As part of the requirements to graduate from Union’s the Department of Music, each member performs a senior recital.
Madelyn Carson performed her senior music recital April 10. Carson is a senior vocal and general music education major from Presque Isle, Maine.
Carson began singing for fun and in choirs at a very young age.
She sang in her high school choir and her church choir in Maine. While in high school, she sang for the All-Aroostook Choir and the All-State Choir.
Carson did not begin studying voice until she enrolled in classes at Union.
“I have always wanted to be a teacher, and when I first started looking into colleges, I planned to be a math teacher,” Carson said. “However, I realized that combining my love for music and my desire to teach people was what I wanted to do.”
After deciding to teach music, she began taking voice lessons at Union and classically studying music.
Carson is a member of the University Singers and Proclamation choirs. In addition, she is singing with the Jazz Band for the semester.
“It brings me so much joy to be totally immersed in something so important to my everyday life,” Carson said.
Carson said that as her senior year approached, she began thinking about her senior recital. She said there is quite a process to go through before performing a recital.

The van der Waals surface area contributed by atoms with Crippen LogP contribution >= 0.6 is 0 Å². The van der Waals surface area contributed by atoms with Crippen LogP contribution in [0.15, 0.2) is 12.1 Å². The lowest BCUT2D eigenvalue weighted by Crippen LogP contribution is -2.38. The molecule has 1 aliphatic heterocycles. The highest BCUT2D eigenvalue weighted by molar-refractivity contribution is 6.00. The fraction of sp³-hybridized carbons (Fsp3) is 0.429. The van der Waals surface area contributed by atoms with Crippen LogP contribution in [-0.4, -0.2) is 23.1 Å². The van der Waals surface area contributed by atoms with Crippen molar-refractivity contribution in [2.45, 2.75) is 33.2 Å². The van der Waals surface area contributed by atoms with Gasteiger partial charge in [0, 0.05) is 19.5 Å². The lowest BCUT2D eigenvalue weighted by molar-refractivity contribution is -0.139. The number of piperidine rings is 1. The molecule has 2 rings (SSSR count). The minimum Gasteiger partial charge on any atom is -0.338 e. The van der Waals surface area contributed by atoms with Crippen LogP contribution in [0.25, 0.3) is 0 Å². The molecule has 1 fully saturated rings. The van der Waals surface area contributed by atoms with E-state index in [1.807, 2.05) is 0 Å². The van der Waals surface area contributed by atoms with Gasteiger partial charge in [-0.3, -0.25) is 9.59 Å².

First, she had to pick her repertoire, which is a list of pieces that a singer is prepared to perform. She worked together with her voice teacher to select music for an hour-long performance.
She chose pieces that varied in genre, style and time period. The process of choosing music began in the fall semester and ended about two months before her senior recital.
After selecting the music, Carson began practicing everything she picked out to perform. Carson practiced for 10 hours each week for the two months leading up to her recital.
When Carson was not in class, she was working with her voice teacher and accompanist. She worked hard to fix issues to create an excellent musical performance.
The week of her recital, she had two dress rehearsals and the show was on.
“There is no way to put on a successful recital without a monumental amount of practicing,” Carson said.
She said the easiest part of preparing for a music recital is learning the notes and rhythms.
And the hardest part?
Learning foreign languages to memorize the pieces, she said.